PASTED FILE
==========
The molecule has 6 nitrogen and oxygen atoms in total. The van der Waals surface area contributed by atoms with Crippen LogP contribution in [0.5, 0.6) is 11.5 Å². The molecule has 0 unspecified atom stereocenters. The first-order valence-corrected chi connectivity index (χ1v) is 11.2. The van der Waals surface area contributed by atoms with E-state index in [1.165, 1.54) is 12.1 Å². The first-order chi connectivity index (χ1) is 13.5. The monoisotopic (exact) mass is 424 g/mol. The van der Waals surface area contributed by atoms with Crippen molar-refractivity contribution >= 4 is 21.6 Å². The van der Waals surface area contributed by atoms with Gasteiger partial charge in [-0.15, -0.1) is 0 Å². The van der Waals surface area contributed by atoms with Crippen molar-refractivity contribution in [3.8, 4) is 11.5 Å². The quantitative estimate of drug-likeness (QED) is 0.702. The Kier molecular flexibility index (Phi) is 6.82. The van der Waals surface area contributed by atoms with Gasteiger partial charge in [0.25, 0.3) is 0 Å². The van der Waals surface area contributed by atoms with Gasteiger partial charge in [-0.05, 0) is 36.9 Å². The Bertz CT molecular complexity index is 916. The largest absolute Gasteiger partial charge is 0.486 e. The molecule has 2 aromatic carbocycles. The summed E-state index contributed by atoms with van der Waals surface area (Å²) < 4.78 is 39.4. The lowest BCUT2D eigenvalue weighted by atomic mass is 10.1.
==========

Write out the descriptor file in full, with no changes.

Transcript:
The molecule has 6 nitrogen and oxygen atoms in total. The van der Waals surface area contributed by atoms with Crippen LogP contribution in [0.5, 0.6) is 11.5 Å². The molecule has 0 unspecified atom stereocenters. The first-order valence-corrected chi connectivity index (χ1v) is 11.2. The van der Waals surface area contributed by atoms with E-state index in [1.165, 1.54) is 12.1 Å². The first-order chi connectivity index (χ1) is 13.5. The monoisotopic (exact) mass is 424 g/mol. The van der Waals surface area contributed by atoms with Crippen molar-refractivity contribution >= 4 is 21.6 Å². The van der Waals surface area contributed by atoms with Gasteiger partial charge in [-0.15, -0.1) is 0 Å². The van der Waals surface area contributed by atoms with Crippen molar-refractivity contribution in [3.8, 4) is 11.5 Å². The quantitative estimate of drug-likeness (QED) is 0.702. The Kier molecular flexibility index (Phi) is 6.82. The van der Waals surface area contributed by atoms with Gasteiger partial charge in [0.25, 0.3) is 0 Å². The van der Waals surface area contributed by atoms with Gasteiger partial charge in [-0.05, 0) is 36.9 Å². The Bertz CT molecular complexity index is 916. The largest absolute Gasteiger partial charge is 0.486 e. The molecule has 2 aromatic carbocycles. The summed E-state index contributed by atoms with van der Waals surface area (Å²) < 4.78 is 39.4. The lowest BCUT2D eigenvalue weighted by atomic mass is 10.1.